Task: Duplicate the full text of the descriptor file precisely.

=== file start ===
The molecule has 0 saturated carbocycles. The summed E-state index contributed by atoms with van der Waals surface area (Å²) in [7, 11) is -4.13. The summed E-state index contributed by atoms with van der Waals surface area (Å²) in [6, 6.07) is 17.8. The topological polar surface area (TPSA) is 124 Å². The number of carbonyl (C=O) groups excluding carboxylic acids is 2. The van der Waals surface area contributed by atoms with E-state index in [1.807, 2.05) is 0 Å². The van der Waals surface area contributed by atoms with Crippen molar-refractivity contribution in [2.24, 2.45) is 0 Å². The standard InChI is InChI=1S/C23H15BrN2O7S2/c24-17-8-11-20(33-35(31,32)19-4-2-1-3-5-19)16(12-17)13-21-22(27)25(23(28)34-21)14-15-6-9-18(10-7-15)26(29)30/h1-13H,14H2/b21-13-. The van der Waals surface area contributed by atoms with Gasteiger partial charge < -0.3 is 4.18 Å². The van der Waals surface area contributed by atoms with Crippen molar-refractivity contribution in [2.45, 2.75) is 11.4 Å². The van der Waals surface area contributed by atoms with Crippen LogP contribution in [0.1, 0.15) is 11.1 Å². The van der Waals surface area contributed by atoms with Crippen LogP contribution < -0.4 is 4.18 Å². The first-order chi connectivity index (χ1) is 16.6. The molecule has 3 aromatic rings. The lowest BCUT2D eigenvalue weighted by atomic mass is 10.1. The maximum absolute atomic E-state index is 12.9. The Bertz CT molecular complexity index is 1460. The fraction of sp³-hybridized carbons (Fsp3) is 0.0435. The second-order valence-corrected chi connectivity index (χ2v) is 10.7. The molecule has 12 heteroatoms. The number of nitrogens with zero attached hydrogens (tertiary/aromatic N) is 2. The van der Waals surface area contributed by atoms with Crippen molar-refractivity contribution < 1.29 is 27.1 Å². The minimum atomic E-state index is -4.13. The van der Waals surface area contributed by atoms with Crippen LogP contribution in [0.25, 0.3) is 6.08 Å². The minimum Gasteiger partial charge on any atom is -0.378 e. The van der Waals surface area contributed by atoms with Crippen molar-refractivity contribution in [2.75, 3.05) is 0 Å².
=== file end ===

The molecule has 0 saturated carbocycles. The summed E-state index contributed by atoms with van der Waals surface area (Å²) in [7, 11) is -4.13. The summed E-state index contributed by atoms with van der Waals surface area (Å²) in [6, 6.07) is 17.8. The topological polar surface area (TPSA) is 124 Å². The number of carbonyl (C=O) groups excluding carboxylic acids is 2. The van der Waals surface area contributed by atoms with E-state index in [1.807, 2.05) is 0 Å². The van der Waals surface area contributed by atoms with Crippen molar-refractivity contribution in [2.24, 2.45) is 0 Å². The standard InChI is InChI=1S/C23H15BrN2O7S2/c24-17-8-11-20(33-35(31,32)19-4-2-1-3-5-19)16(12-17)13-21-22(27)25(23(28)34-21)14-15-6-9-18(10-7-15)26(29)30/h1-13H,14H2/b21-13-. The van der Waals surface area contributed by atoms with Gasteiger partial charge < -0.3 is 4.18 Å². The van der Waals surface area contributed by atoms with Crippen molar-refractivity contribution in [2.45, 2.75) is 11.4 Å². The van der Waals surface area contributed by atoms with Crippen LogP contribution in [0.1, 0.15) is 11.1 Å². The van der Waals surface area contributed by atoms with Crippen LogP contribution < -0.4 is 4.18 Å². The first-order chi connectivity index (χ1) is 16.6. The molecule has 3 aromatic rings. The lowest BCUT2D eigenvalue weighted by atomic mass is 10.1. The maximum absolute atomic E-state index is 12.9. The Bertz CT molecular complexity index is 1460. The fraction of sp³-hybridized carbons (Fsp3) is 0.0435. The second-order valence-corrected chi connectivity index (χ2v) is 10.7. The molecule has 12 heteroatoms. The number of nitrogens with zero attached hydrogens (tertiary/aromatic N) is 2. The van der Waals surface area contributed by atoms with Crippen molar-refractivity contribution < 1.29 is 27.1 Å². The minimum atomic E-state index is -4.13. The van der Waals surface area contributed by atoms with Crippen LogP contribution in [0.25, 0.3) is 6.08 Å². The minimum Gasteiger partial charge on any atom is -0.378 e. The van der Waals surface area contributed by atoms with Crippen molar-refractivity contribution in [2.75, 3.05) is 0 Å².